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Anonymous writes:
As far as I can tell, the word is meant to convey the need to give a sense of the size or scope of the benefits an organization or groups of them provide, as in the good nonprofits do for society.

Tony responds:
Oh, man, that’s a beaut. I have to admit, though, I’m at a loss to think of a ready synonym. Though the word is surpassingly ugly, it does seem to have some value, in that it evokes an idea that otherwise takes several words to pin down.

A lot of “ize” words aren’t like that; they’re just pseudo-scientific stand-ins for ordinary ideas (e.g., “prioritize”=”rank”; “utilize”=”use”; “conceptualize”=”think”). But there are a few cases where “ize” coinages may be fairly useful. Look how popular “Balkanize” has become — it may even have the side benefit of reminding Americans of what the hell the Balkans are. Even when the “ize” words aren’t great, they sometimes have the one redeeming virtue of most jargon: they conjure a complex thought in a single word. “Dimensionalize” can probably make that claim.

Still, to avoid such a clownishly ugly coinage, I would argue strongly for using the longer phrase “measure the dimensions of” rather than sink to “dimensionalize.” And my argument wouldn’t be solely on aesthetic grounds, either. Using plainer words also forces you to be more specific. Once you make a writer search for a normal English verb to accompany this idea, you compel a choice among various different approaches to the question of dimension: Are you talking about measuring it with some kind of numbers? Describing it in words? Making it vivid as a communications or advertising concept? The answers to those questions lead you to choose among verbs like “measure,” “describe,” or “bring to life” — all of which are different concepts, and all of which give more information to a reader than the abstract (albeit brief) word “dimensionalize.”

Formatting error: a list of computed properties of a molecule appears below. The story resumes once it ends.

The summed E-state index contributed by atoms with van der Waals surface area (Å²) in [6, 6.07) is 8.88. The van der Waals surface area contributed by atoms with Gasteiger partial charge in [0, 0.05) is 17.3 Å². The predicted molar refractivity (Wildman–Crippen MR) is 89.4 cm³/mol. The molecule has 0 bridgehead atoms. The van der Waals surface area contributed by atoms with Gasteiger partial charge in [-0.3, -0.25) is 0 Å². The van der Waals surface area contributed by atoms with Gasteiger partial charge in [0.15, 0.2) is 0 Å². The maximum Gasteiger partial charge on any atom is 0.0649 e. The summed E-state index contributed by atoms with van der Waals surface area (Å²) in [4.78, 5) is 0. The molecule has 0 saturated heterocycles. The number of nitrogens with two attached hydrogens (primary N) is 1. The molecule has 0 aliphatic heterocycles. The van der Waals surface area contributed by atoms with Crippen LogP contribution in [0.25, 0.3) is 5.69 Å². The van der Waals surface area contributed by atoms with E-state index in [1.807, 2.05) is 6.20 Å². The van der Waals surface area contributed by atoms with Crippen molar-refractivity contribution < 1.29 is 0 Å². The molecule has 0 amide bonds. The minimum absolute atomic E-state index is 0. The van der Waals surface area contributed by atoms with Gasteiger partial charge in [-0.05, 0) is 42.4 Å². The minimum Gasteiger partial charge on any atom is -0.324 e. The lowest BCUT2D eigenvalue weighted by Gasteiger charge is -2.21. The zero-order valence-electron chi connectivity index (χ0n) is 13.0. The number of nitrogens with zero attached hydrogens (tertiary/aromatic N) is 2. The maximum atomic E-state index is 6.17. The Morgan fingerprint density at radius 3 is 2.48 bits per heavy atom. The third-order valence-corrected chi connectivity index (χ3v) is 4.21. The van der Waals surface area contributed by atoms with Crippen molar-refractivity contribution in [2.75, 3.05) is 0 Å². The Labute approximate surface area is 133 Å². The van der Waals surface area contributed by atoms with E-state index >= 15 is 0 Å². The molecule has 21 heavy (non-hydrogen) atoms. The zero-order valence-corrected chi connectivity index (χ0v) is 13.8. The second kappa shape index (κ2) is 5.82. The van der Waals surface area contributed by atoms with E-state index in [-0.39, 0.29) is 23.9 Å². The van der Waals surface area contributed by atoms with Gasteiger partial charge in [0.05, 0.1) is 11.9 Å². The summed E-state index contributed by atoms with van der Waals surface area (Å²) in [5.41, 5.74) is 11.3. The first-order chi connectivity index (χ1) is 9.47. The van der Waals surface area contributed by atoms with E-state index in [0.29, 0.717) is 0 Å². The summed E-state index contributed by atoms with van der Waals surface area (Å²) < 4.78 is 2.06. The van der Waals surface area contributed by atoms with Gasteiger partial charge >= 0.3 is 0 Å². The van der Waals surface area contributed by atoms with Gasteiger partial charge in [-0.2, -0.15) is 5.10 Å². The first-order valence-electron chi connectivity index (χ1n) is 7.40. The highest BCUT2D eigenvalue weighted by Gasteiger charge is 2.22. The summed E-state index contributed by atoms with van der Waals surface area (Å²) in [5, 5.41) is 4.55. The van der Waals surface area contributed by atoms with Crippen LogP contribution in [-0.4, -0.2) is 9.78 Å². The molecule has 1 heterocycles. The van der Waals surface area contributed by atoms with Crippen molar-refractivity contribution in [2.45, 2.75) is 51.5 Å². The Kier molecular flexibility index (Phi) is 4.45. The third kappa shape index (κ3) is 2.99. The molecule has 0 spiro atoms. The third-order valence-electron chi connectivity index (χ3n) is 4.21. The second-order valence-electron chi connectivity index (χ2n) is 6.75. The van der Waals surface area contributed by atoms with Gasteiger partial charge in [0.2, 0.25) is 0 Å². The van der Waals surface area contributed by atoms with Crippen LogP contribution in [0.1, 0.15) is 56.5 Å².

The combination of stuffiness and imprecision — a fancy word that pretends to speak volumes yet only whispers incomplete thoughts — is the surest sign of harmful jargon. And in the case of this (evidently) brand-new word, the telltale signs are visible at birth.

If you’re hanging out in circles where things are being “dimensionalized,” you ought to re-conceptualize how you spend your time.


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